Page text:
Anyone with a blog has come across the bane of comment spam, recently it’s gotten to near epidemic proportions for folks who use Moveable Type, as I do (I think this is because MT users tend to have high PageRank sites, but that’s just a guess).
Why do comment spammers do what they do? Simple: for the ranking juice. A spammer’s link inserted into the comment field confers this site’s authority, such that it is, to the spammer’s target site. Jeremy Zawodny, who is working with the Search team over at Yahoo, posts an interesting commentary on this problem, and suggests a solution.
If you assume the following:
1. 80% of blogs are hosted by or produced on one of the more popular blogging platforms
2. 80% of people don’t significantly tweak the default templates available in their blogging software
3. those people are the least likely to be actively fighting spam and, as a result, have more spam than the 20% of blogs where the owner is more defensive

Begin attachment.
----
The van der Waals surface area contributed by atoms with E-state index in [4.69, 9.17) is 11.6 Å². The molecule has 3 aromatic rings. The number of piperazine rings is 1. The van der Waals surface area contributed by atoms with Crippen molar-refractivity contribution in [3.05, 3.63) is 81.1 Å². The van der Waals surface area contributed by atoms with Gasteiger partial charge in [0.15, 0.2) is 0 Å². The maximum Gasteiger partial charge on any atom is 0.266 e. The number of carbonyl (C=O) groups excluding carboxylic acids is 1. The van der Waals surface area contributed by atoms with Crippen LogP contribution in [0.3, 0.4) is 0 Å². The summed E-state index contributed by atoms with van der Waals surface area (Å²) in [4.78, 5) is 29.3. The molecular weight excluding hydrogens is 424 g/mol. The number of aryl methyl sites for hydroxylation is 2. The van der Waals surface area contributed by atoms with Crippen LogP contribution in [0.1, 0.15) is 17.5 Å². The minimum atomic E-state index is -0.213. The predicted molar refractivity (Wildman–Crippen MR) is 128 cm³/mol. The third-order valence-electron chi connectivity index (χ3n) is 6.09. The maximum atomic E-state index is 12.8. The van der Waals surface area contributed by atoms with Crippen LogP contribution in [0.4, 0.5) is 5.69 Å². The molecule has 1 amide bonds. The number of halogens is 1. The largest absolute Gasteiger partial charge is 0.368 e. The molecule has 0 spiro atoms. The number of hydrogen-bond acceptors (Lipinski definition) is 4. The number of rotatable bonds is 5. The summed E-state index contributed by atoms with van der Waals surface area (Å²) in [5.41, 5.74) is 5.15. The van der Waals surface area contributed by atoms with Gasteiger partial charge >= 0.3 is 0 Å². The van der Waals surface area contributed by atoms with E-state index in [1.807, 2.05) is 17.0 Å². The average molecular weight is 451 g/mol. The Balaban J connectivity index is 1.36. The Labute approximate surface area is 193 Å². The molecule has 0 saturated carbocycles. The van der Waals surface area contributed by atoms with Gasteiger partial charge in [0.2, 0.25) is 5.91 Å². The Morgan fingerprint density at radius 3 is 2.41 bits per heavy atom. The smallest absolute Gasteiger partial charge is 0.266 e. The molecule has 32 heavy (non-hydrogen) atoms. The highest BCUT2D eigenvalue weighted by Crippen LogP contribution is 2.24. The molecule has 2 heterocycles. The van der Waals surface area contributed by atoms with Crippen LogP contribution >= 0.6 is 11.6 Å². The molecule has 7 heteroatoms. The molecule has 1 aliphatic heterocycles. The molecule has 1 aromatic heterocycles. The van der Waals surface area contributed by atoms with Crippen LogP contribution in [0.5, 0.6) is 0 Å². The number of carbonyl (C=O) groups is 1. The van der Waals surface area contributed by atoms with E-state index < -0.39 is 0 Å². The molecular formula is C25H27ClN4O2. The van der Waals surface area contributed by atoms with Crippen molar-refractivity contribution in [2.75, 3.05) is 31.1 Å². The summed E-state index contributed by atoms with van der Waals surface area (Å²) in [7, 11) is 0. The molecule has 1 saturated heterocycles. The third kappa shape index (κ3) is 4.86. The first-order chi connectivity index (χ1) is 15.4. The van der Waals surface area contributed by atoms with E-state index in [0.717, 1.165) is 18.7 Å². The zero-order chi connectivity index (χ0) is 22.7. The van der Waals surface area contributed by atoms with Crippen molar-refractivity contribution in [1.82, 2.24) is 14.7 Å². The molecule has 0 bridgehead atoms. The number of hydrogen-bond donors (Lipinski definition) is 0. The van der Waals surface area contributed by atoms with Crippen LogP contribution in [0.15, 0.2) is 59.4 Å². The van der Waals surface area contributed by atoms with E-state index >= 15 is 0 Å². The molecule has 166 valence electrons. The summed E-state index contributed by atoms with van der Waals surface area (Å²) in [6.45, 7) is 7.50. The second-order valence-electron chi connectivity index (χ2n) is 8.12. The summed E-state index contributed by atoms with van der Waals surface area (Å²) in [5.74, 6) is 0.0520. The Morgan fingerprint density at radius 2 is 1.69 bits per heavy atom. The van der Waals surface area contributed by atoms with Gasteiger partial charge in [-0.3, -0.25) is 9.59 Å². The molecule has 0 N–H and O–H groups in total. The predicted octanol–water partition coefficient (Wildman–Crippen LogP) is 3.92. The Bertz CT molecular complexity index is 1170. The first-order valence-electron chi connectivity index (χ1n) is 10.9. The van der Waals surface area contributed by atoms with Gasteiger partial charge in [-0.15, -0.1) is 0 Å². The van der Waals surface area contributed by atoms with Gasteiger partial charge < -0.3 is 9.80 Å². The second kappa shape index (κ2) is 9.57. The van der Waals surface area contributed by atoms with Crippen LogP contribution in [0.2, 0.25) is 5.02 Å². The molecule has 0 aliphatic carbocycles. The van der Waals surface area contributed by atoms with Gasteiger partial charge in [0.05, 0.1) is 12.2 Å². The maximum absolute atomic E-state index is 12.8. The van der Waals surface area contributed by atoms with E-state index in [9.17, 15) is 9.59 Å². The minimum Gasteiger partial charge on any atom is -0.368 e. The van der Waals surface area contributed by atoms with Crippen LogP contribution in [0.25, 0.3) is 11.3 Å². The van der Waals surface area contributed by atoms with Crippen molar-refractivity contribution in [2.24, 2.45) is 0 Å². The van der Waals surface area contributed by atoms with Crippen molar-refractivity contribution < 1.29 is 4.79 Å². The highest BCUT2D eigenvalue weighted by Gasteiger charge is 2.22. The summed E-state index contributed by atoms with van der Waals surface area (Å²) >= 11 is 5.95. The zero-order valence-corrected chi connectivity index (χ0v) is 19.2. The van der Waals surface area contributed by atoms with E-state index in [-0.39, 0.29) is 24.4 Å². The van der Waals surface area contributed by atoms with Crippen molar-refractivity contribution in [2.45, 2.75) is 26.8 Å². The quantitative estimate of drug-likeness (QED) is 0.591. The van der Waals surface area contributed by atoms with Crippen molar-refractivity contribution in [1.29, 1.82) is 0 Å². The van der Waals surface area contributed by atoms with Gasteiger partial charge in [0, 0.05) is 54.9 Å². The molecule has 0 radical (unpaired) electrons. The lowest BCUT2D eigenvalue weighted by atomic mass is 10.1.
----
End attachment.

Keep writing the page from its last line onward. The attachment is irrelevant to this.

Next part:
Then a partial solution is fairly clear. I’ve heard and seen others discuss it over the past few months. The search engines needs to be smarter about reading and indexing content. …the software needs to be able to recognize the difference between links produced by the blog owner(s) and those contributed by readers and spambots. Once you can identify the difference between those two types of links, you simply stop using the second type of link when calculating rank. Sure, you can still count them for the purpose of providing link counts–just donn’t factor them into the ranking.
Jeremy’s suggestion has elicited a lot of commentary. As one of the 20% who actively fight comment spam, I’m hoping that some kind of solution is in the works. But I’m not sure this is it – often I appreciate the links that are left in my comment fields, and I wouldn’t want to discourage anyone who is well intentioned from continuing the practice. On the other hand, comment spam is a major problem, and it might be worth losing a bit of juice to save the ecosystem from the parasites.